Will the FHA Need a Taxpayer Bailout?

The Federal Housing Administration may be the next recipient of a taxpayer-funded bailout, as the struggling housing market continues to eat away at the agency’s cash reserves. The FHA insured one in seven residential mortgages issued in 2011.

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The FHA’s cash reserves fell by $2.1 billion this year to just $2.6 billion. Reserves are not supposed to be below 2% of projected losses, but have dropped to 0.24% in 2011, down from an already seriously low level of 0.5% last year, according to a government audit.

Under the report’s baseline projection for housing prices, which assumes they will drop 5.6% in 2011 before rebounding to grow 1.3% next year, the FHA would not need a bailout. In fact, according to the report, the reserve fund would return to its mandated 2% level by 2014.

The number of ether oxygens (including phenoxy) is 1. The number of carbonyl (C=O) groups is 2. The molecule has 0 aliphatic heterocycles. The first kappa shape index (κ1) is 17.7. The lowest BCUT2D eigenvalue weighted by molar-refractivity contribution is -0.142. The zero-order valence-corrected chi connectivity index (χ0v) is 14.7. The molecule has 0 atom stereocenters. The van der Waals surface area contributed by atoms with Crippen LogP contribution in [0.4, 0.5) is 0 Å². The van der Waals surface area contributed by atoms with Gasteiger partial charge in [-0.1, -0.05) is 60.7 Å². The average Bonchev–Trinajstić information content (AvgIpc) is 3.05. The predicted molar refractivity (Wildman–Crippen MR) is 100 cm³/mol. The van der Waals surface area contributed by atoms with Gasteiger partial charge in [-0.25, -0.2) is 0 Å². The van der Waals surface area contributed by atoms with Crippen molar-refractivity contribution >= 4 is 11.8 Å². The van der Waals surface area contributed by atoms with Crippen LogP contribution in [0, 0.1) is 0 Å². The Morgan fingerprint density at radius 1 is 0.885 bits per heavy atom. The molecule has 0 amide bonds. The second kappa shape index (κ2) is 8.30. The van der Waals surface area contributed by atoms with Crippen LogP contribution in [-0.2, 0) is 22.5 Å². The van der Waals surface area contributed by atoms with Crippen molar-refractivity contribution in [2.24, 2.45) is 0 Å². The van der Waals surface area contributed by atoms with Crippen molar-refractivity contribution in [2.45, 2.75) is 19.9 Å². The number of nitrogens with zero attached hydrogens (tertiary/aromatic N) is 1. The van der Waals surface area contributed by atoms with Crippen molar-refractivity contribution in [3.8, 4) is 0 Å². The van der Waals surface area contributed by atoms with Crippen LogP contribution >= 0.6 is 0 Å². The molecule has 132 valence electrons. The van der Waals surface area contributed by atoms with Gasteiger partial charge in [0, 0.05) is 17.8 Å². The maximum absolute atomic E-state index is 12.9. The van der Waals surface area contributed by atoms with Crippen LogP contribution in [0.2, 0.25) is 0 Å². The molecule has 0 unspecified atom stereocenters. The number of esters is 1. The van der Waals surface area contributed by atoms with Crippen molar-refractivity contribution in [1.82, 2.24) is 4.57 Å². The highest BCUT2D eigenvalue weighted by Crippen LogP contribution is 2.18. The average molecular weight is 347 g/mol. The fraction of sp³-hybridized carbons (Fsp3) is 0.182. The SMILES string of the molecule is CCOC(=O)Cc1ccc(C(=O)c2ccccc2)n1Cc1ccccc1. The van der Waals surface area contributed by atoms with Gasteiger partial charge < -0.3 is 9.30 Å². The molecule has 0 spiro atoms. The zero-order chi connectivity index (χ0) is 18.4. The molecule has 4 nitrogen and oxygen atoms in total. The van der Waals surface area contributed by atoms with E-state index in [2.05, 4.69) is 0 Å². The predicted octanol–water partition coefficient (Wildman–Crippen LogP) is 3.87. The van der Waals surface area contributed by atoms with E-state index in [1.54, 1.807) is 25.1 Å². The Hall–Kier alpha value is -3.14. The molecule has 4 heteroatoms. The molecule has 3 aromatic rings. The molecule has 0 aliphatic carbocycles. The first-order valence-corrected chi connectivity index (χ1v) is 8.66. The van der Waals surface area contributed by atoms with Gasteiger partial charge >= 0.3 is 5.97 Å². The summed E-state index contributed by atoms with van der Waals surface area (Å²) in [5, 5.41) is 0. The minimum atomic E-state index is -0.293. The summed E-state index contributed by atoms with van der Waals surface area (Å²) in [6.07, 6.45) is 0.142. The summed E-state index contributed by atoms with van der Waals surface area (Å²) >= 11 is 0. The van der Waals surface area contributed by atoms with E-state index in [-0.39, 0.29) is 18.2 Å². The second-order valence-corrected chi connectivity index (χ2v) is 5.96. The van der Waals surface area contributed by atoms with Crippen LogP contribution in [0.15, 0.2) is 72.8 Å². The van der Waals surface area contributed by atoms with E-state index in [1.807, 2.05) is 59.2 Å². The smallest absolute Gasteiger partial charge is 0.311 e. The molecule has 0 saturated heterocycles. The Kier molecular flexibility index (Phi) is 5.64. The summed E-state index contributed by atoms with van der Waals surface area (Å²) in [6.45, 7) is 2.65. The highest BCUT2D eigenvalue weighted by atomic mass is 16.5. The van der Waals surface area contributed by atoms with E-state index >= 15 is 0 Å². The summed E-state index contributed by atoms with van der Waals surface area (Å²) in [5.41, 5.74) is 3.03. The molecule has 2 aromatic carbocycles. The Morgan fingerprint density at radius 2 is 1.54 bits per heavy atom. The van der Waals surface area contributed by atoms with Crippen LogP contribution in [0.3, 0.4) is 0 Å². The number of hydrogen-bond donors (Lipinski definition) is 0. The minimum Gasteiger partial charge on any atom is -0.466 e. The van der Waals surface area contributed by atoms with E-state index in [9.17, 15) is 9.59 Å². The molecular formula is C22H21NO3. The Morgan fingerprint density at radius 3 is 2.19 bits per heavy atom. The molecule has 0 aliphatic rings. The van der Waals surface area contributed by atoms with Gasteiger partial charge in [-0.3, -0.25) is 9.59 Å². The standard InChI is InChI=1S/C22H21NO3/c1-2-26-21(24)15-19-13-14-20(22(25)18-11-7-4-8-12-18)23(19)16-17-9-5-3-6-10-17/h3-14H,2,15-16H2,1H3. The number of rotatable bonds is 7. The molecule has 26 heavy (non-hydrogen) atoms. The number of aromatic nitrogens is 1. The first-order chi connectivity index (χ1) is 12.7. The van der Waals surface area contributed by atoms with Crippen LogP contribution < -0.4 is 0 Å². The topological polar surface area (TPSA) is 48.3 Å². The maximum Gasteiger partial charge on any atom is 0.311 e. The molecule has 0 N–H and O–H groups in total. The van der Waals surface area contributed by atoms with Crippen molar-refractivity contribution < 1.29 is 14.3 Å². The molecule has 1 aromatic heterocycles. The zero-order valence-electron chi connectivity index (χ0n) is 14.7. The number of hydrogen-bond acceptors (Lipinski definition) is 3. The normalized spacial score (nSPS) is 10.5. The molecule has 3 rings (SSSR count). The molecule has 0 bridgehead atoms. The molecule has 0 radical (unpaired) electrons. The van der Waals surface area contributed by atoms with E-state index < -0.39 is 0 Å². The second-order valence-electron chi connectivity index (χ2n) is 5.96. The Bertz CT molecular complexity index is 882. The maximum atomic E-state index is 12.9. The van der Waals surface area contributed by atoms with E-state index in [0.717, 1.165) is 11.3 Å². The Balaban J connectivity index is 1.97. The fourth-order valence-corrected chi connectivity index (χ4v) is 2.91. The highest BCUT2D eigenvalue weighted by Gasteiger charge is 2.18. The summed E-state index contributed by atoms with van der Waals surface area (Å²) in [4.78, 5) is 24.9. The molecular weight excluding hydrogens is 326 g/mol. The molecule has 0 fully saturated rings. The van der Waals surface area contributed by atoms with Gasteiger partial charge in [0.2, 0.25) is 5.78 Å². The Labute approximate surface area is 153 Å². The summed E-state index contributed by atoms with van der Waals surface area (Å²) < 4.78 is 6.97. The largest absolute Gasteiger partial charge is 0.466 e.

“It would take very significant declines in home prices in 2012 to create a situation in which the current portfolio would require any kind of additional support,” said acting FHA Commissioner Carol Galante.

However, a report by an independent actuary found that if home prices should continue to decline next year, the FHA would probably need a bailout, the size of which would depend on how much housing prices drop. And the FHA need a bailout, it does not have to seek the approval of Congress or the White House, as the agency has existing authority to tap the U.S. Treasury for funds.

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Created during the Great Depression to revive a devastated housing market, the FHA has never required taxpayer assistance. However, its reserves are now dwindling because of losses on insurance for loans guaranteed before early 2009, many of which were subprime mortgages.

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